When Nick Gillespie got his first pro golf pay packet, he didn't exactly do a jig of delight. He'd shot a respectable three-under-par at the Aussie tournament but finished 20 or 30-something on the leaderboard. His efforts, which cost him about $1000 in flights and accommodation, netted him a princely $445.

It was a stark dose of reality for a guy used to excelling as an expenses-paid amateur.

"You go straight to Aussie and all of a sudden you're at the bottom of the food chain, so you get a bit of a fright. Because you're playing for money, you do start to think about that a bit. To play well, that's got to be the last thing on your mind, but it's tough to put that to the back of your head. You hope you make enough to cover your costs for the week and maybe a little bit on the side."

More than three years later, the 26-year-old has dragged himself up to world number 985, but he still periodically has to ask Dad (former cricketer Stu Gillespie) for help paying off the credit card.

The dream is a spot on the big-money US PGA Tour. But it's a hell of a road to get there. When we speak, he's playing for two weeks in Beijing in an attempt to short-cut the protracted United States qualifying process. While it's great to be immersed in a different culture, jumping on a 12-hour flight every second week, rooming with strangers, ordering food blind and flicking 60 television channels to find no English can get old pretty quickly.

"Those weeks feel like they take forever - almost everything is hard."

Also hard was getting disqualified when leading the $150,000 Victorian Open because he forgot to sign his scorecard.

The feeling of standing on the tournament tee on a Thursday afternoon knowing you've done the work, or hitting a killer shot on the 16th to make the cut, keep Gillespie going. But he can't continue like this forever.

"If you've had a bad week, about mid-way through Friday afternoon you think an office and a regular pay cheque would be fantastic . . . But I can't think of anything worse than sitting there at your 40th or 50th birthday going: ‘Man, I wish I gave that a proper nudge'."


At first, she wondered what was wrong with her, as the entire field flew past. How could this happen to a former mountain running world champion? Then she wondered if she just wasn't good enough any more.

Injury has been triathlete Kate McIlroy's Achilles heel for most of her career. In 2008 she pulled out of the Olympic steeplechase - her protruding heel so excruciating she knew she would never run in spikes again. For six months she wore only jandals and ever since she's cut the backs out of her shoes.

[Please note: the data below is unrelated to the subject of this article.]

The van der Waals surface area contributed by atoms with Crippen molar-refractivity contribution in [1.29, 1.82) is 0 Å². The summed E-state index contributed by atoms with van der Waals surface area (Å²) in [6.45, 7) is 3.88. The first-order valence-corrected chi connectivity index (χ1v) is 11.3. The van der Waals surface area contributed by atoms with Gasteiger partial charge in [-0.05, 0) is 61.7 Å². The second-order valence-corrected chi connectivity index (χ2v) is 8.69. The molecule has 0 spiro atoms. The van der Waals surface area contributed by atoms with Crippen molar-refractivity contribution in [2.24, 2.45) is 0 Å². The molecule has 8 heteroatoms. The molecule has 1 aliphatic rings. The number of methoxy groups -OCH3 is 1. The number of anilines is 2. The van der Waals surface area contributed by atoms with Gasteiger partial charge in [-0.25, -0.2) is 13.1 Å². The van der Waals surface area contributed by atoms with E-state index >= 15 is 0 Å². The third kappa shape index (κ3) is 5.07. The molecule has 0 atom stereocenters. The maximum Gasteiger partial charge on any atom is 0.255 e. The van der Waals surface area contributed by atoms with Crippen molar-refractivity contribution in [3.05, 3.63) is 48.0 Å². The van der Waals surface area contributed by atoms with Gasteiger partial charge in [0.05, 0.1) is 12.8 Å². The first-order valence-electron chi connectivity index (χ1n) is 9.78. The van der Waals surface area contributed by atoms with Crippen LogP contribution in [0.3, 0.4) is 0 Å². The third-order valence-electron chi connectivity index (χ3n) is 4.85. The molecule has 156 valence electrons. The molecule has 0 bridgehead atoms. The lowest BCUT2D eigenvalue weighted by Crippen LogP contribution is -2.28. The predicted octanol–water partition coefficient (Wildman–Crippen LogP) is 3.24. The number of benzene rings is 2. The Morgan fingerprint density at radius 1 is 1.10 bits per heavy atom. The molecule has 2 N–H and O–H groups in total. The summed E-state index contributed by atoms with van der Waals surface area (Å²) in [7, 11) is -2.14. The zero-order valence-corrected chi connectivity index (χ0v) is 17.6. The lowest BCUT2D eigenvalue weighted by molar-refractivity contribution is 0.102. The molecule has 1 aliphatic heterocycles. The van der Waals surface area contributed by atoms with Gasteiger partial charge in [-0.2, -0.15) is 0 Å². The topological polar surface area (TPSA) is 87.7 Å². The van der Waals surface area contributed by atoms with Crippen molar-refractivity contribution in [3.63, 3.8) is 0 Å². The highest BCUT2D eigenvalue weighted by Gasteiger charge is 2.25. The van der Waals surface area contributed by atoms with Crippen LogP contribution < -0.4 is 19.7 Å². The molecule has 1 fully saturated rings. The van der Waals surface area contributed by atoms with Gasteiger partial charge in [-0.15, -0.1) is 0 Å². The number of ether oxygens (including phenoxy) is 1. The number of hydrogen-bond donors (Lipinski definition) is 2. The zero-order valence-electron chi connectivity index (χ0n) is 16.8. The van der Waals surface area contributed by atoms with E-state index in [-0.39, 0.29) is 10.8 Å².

The 32-year-old instead took up triathlon and managed the pain well enough to run 10th at the 2012 London Olympics. But from January last year the heel again began to flare. A cortisone injection in March masked the pain for three months. But on the European circuit it got sorer and sorer and - as 4th and 9th placings turned into 24th and 36th - McIlroy got increasingly down.

"This injury seems to have got to me the most. I think because I knew there was something fundamentally wrong and everything we were doing was really just putting a bandaid on.

"I just get frustrated because I know I'm capable of so much more, but my body seems to continually let me down . . . How many times can you keep doing this before you go ‘Enough is enough'?"

Desperate to qualify for the Commonwealth Games, McIlroy struggled through the season. At least husband Johnny was between jobs so stayed with her for about three of the five months on tour.

In retrospect, she realises she should have come home in June or July, but instead she returned in October. Despite no running for six weeks, her foot remained angry and inflamed.

"It's all a big jumble in your head: ‘I can't run, I've got a sore leg, this sucks'. You do fall into a bit of a hole for a while. ‘Should I have surgery? Should I not? Should I just let this whole thing go and move on to the next chapter of my life'?"

She should probably have talked to a psychologist, but didn't. Instead, she had a chunk of heel removed, and then madly pushed to complete the mentally and physically exhausting rehab in time for the April Commonwealth Games selection. She didn't want to retire without knowing she'd tried everything.

"It's been a little bit stressful, to say the least. You have your moments - where you'll just start crying and you'll be like ‘the world is terrible and this is just crap', but because you're with other people that train around you, you just want to get on with it. I've still got to swim, I've still got to bike . . . that keeps me pretty sane."

McIlroy made the Commonwealth Games team after coming 13th in the Auckland qualifying triathlon, with just 3 weeks' running training. She can now wear shoes with backs, and "it's still my job and I still love it".

■ The 20th Commonwealth Games start in Glasgow on July 23.

The Dominion Post